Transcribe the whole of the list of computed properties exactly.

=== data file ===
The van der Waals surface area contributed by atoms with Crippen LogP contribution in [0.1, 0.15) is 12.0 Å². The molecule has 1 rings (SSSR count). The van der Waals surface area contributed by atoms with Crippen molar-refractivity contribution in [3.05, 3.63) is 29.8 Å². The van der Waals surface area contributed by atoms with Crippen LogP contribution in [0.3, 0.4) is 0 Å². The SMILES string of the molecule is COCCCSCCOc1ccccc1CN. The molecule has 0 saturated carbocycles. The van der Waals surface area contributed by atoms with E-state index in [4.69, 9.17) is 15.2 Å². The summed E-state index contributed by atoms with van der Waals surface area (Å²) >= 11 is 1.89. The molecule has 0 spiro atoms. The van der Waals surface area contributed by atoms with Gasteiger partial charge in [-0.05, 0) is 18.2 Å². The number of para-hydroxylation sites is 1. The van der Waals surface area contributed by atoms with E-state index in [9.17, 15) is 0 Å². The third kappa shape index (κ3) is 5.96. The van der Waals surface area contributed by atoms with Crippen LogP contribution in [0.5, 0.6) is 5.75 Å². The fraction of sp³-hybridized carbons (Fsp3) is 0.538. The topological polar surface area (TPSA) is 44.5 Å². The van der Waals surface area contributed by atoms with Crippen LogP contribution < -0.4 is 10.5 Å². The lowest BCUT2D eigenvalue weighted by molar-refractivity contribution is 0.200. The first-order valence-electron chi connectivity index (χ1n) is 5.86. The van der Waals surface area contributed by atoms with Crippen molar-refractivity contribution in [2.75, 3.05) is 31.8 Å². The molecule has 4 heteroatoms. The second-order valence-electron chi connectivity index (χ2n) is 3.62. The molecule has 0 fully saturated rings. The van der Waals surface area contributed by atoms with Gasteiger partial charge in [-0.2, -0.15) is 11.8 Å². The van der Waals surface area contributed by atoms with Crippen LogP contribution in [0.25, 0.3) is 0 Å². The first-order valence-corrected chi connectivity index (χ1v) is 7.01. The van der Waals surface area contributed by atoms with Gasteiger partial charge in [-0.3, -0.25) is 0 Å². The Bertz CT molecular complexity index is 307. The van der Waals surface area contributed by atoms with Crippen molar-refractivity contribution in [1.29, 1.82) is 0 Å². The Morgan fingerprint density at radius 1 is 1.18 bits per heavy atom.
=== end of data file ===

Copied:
The van der Waals surface area contributed by atoms with Crippen LogP contribution in [0.1, 0.15) is 12.0 Å². The molecule has 1 rings (SSSR count). The van der Waals surface area contributed by atoms with Crippen molar-refractivity contribution in [3.05, 3.63) is 29.8 Å². The van der Waals surface area contributed by atoms with Crippen LogP contribution in [0.3, 0.4) is 0 Å². The SMILES string of the molecule is COCCCSCCOc1ccccc1CN. The molecule has 0 saturated carbocycles. The van der Waals surface area contributed by atoms with E-state index in [4.69, 9.17) is 15.2 Å². The summed E-state index contributed by atoms with van der Waals surface area (Å²) >= 11 is 1.89. The molecule has 0 spiro atoms. The van der Waals surface area contributed by atoms with Gasteiger partial charge in [-0.05, 0) is 18.2 Å². The number of para-hydroxylation sites is 1. The van der Waals surface area contributed by atoms with E-state index in [9.17, 15) is 0 Å². The third kappa shape index (κ3) is 5.96. The van der Waals surface area contributed by atoms with Crippen LogP contribution in [0.5, 0.6) is 5.75 Å². The fraction of sp³-hybridized carbons (Fsp3) is 0.538. The topological polar surface area (TPSA) is 44.5 Å². The van der Waals surface area contributed by atoms with Crippen LogP contribution < -0.4 is 10.5 Å². The lowest BCUT2D eigenvalue weighted by molar-refractivity contribution is 0.200. The first-order valence-electron chi connectivity index (χ1n) is 5.86. The van der Waals surface area contributed by atoms with Crippen molar-refractivity contribution in [2.75, 3.05) is 31.8 Å². The molecule has 4 heteroatoms. The second-order valence-electron chi connectivity index (χ2n) is 3.62. The molecule has 0 fully saturated rings. The van der Waals surface area contributed by atoms with Gasteiger partial charge in [-0.2, -0.15) is 11.8 Å². The van der Waals surface area contributed by atoms with Crippen LogP contribution in [0.25, 0.3) is 0 Å². The first-order valence-corrected chi connectivity index (χ1v) is 7.01. The van der Waals surface area contributed by atoms with Gasteiger partial charge in [-0.3, -0.25) is 0 Å². The Bertz CT molecular complexity index is 307. The van der Waals surface area contributed by atoms with Crippen molar-refractivity contribution in [1.29, 1.82) is 0 Å². The Morgan fingerprint density at radius 1 is 1.18 bits per heavy atom.